DEATH OF A CROC

Last week I went into mourning for two old Crocs. It’s hard to say goodbye to faithful friends, traveling companions that have stuck with you mile after mile, walk after walk, country after country. Mates that guided me as I staggered home at the end of the night and uncomplaining dragged me faithfully through the pouring rain, the bitter cold of a European winter, and countless days of relentless tropical sun. As crew, they sailed like buccaneers through the Caribbean, and rode the highways and byways applying brakes, changing gears and flooring accelerators on motorbikes and cars. By their seventh year, their skin had wrinkle and their color faded from a deep ocean blue to splodged muck. They never complained when splashed with antifouling, kicked a pile of dog shit or suffered the humiliation of being searched, X-rayed, pointed at and mocked by unbelievers. No, they walked on.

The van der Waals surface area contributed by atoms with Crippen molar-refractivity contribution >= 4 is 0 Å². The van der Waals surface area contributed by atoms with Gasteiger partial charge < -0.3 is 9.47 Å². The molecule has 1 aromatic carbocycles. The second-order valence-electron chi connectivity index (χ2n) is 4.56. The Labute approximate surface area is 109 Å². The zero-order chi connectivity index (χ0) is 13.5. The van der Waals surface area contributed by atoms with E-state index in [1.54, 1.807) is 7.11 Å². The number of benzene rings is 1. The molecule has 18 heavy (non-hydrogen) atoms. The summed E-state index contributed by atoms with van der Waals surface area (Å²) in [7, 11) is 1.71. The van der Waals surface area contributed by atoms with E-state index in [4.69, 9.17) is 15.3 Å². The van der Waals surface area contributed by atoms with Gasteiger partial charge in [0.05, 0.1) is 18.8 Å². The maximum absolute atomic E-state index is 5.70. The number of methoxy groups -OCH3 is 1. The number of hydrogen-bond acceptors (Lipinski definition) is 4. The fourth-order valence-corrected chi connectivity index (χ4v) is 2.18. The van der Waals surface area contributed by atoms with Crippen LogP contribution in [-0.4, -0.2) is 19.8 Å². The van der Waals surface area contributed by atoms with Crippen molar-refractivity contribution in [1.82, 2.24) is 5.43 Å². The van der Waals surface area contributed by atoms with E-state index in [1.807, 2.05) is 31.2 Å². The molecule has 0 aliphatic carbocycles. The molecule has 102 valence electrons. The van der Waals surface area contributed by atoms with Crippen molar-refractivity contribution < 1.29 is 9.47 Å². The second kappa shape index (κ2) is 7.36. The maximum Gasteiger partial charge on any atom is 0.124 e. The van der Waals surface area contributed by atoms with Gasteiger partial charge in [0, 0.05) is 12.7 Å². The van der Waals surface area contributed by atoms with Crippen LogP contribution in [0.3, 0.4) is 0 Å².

Often threatened with death by my wife, they sat quietly, worn and humble outside the door, banished from the room, alone with their memories of how once they socialized, bar-hopped, partied, and gazed up at the world from beneath restaurant tables.

The end, when it came was quite swift. The bottom dropped out of the one on my left foot. Heartbroken, teary and virtually barefoot, I dragged its remains around for several days, but it was no use. It was beyond even epoxy and fiberglass. Seeing its faithful friend hanging holed and limp from my foot as we hobbled along, its twin gave up. They walk no more.

Celebrating a life well spent, solemnly, together, my Crocs went to the garbage bin, their heel straps forever entwined.

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Somewhere, on a shelf in an unknown store are my next pair of Crocs … I’m toying with the idea of yellow or red.

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